Existing-Home Sales Climb in March

The number of existing-home sales increased 1.1 percent in March, marking the second consecutive month of growth. Although the gain was not exceptionally large, the boost may be an indication demand for home buying is sustainable, despite challenging market conditions.

“Robust gains last month in the Northeast and Midwest — a reversal from the weather-impacted declines seen in February — helped overall sales activity rise to its strongest pace since last November at 5.72 million,” said Lawrence Yun in a recent statement released by the National Association of Realtors® (NAR). “The unwelcoming news is that while the healthy economy is generating sustained interest in buying a home this spring sales are lagging year ago levels because supply is woefully low and home prices keep climbing above what some would-be buyers can afford.”

Total existing-home sales, which NAR defines as completed transactions that include single-family homes, townhomes, condominiums and co-ops, increased 1.1 percent to a seasonally adjusted annual rate of 5.60 million in March from 5.54 million in February. Although last month saw a minor increase, single-family home sales are still 1.2 percent lower than they were a year ago.

The median existing-home price for all housing types in March was $250,400, according to NAR, up 5.8 percent from March 2017 when the median price was $236,600. Last month’s price increase marks the 73rd consecutive month of year-over-year gains. As inventory stays low and demand remains strong, it’s not altogether surprising that home values have stayed on a steady upward path.

“Although the strong job market and recent tax cuts are boosting the incomes of many households, speedy price growth is squeezing overall affordability in several markets — especially those out West,” said Yun.

Total housing inventory climbed 5.7 percent to 1.67 million by the end of March. However, this is 7.2 percent lower than inventory levels at the same time last year (1.80 million). What may be more concerning is that the inventory levels have been dropping consistently — statistics are showing declines in housing inventory for 34 consecutive months.

At the time of this writing, unsold inventory was recorded at a 3.6-month supply at the current sales pace. A year ago, the supply was at 3.8 months. In a balanced market, unsold housing inventory is usually at a 6-month supply. Anything registering lower than this indicates a market where there is not enough supply to meet demand. Anything higher indicates a buyer’s market where supply outweighs demand.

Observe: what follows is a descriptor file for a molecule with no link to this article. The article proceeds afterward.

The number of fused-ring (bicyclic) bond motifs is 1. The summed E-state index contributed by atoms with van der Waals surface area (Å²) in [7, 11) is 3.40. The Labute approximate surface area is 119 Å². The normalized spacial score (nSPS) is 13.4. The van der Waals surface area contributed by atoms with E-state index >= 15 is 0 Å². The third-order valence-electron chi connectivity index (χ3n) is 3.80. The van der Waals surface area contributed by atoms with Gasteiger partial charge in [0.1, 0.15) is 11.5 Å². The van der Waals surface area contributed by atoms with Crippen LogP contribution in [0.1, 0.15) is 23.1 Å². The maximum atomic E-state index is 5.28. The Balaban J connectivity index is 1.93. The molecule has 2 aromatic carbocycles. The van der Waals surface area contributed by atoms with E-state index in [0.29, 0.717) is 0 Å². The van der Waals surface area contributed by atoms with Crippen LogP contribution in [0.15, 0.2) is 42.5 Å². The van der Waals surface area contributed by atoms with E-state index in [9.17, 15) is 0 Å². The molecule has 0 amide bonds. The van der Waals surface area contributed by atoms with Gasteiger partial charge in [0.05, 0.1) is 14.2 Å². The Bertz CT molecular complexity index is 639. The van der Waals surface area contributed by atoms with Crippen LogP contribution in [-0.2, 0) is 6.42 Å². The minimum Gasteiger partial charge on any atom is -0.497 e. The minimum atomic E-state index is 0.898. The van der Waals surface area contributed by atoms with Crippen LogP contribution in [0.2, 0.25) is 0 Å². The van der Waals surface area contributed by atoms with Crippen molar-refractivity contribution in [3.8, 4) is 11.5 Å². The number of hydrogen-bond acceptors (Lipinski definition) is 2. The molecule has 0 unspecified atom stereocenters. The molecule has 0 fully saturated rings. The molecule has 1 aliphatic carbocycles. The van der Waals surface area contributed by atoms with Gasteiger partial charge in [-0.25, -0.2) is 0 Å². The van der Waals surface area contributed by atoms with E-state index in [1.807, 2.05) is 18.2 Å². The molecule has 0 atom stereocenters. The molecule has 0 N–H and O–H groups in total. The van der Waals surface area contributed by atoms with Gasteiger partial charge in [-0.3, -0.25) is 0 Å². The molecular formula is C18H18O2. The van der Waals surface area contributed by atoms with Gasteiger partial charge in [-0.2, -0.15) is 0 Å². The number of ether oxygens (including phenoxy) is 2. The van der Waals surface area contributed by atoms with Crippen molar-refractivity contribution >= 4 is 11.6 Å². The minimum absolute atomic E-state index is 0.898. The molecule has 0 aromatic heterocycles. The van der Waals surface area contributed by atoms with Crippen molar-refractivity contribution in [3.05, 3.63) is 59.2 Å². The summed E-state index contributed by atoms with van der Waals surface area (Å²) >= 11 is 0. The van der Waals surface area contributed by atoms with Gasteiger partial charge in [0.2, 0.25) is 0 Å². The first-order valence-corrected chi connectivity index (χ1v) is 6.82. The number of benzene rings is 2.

Homes for sale typically stayed on the market for an average of 30 days in March. This is 37 days less than February’s figure and is 34 days less than March 2017. Worth noting is that 50 percent of homes that sold in March were on the market less than a month. This is especially worth noting for home buyers and buyers’ agents. Anyone in the market for a home this spring will likely have to compete with many other buyers and bidding wars may be commonplace.

“Realtors® throughout the country are seeing the seasonal ramp-up in buyer demand this spring but without the commensurate increase in new listings coming onto the market,” said Yun. “As a result, competition is swift and homes are going under contract in roughly a month, which is four days faster than last year and a remarkable 17 days faster than March 2016.”

A big issue facing today’s home buyers is the significant lack of entry-level properties. NAR President Elizabeth Mendenhall, a sixth-generation Realtor® from Columbia, Missouri and CEO of RE/MAX Boone Realty, says the extremely tight inventory in the lower price tiers of the market could put move-up buyers in exceptionally good positions. “First-time buyers continue to make up an underperforming share of the market because there are simply not enough homes for sale in their price range,” said Mendenhall. “Supply conditions improve in higher up price brackets, which means those trading up should see considerable interest in their home, as well as more listings to choose from during their own search.”

Here are a few more key takeaways and findings from the NAR report:

  • All-cash sales made up 20 percent of home sale transactions in March, down from 24 percent in February and 23 percent a year ago.
  • Existing-condominium and co-op sales increased 5.2 percent to a seasonally adjusted annual rate of 610,000 units in March; however, this is 3.2 percent below a year ago.
  • Distressed sales (foreclosures and short sales) made up 4 percent of transactions in March, unchanged from February and down from 6 percent a year ago.

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